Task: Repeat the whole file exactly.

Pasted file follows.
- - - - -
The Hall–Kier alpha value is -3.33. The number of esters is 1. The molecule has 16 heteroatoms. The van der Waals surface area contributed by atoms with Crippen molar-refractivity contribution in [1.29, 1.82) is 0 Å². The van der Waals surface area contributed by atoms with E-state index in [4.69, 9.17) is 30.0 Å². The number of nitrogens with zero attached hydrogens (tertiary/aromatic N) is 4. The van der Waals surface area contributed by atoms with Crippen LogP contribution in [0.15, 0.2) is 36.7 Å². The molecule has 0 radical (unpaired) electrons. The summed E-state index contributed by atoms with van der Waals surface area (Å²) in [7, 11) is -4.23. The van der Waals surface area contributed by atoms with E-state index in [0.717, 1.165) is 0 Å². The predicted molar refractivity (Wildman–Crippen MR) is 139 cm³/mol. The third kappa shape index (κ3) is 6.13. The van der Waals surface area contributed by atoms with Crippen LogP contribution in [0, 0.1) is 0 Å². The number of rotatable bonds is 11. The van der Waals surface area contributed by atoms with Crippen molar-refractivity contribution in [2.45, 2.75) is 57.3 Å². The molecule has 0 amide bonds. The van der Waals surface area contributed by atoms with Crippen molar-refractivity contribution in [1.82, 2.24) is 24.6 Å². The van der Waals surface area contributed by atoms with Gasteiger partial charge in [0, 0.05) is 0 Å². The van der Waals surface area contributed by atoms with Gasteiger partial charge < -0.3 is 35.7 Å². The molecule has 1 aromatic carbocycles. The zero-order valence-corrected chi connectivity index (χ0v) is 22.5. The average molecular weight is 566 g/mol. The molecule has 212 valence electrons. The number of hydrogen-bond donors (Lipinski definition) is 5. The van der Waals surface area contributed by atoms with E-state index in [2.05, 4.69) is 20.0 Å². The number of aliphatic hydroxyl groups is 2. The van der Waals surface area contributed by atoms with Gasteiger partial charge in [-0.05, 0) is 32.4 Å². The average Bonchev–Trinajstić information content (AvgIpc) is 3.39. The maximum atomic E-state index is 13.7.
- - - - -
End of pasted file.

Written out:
The Hall–Kier alpha value is -3.33. The number of esters is 1. The molecule has 16 heteroatoms. The van der Waals surface area contributed by atoms with Crippen molar-refractivity contribution in [1.29, 1.82) is 0 Å². The van der Waals surface area contributed by atoms with E-state index in [4.69, 9.17) is 30.0 Å². The number of nitrogens with zero attached hydrogens (tertiary/aromatic N) is 4. The van der Waals surface area contributed by atoms with Crippen LogP contribution in [0.15, 0.2) is 36.7 Å². The molecule has 0 radical (unpaired) electrons. The summed E-state index contributed by atoms with van der Waals surface area (Å²) in [7, 11) is -4.23. The van der Waals surface area contributed by atoms with E-state index in [0.717, 1.165) is 0 Å². The predicted molar refractivity (Wildman–Crippen MR) is 139 cm³/mol. The third kappa shape index (κ3) is 6.13. The van der Waals surface area contributed by atoms with Crippen LogP contribution in [0, 0.1) is 0 Å². The number of rotatable bonds is 11. The van der Waals surface area contributed by atoms with Crippen molar-refractivity contribution in [2.45, 2.75) is 57.3 Å². The molecule has 0 amide bonds. The van der Waals surface area contributed by atoms with Crippen molar-refractivity contribution in [1.82, 2.24) is 24.6 Å². The van der Waals surface area contributed by atoms with Gasteiger partial charge in [0, 0.05) is 0 Å². The van der Waals surface area contributed by atoms with Gasteiger partial charge < -0.3 is 35.7 Å². The molecule has 1 aromatic carbocycles. The zero-order valence-corrected chi connectivity index (χ0v) is 22.5. The average molecular weight is 566 g/mol. The molecule has 212 valence electrons. The number of hydrogen-bond donors (Lipinski definition) is 5. The van der Waals surface area contributed by atoms with E-state index in [2.05, 4.69) is 20.0 Å². The number of aliphatic hydroxyl groups is 2. The van der Waals surface area contributed by atoms with Gasteiger partial charge in [-0.05, 0) is 32.4 Å². The average Bonchev–Trinajstić information content (AvgIpc) is 3.39. The maximum atomic E-state index is 13.7.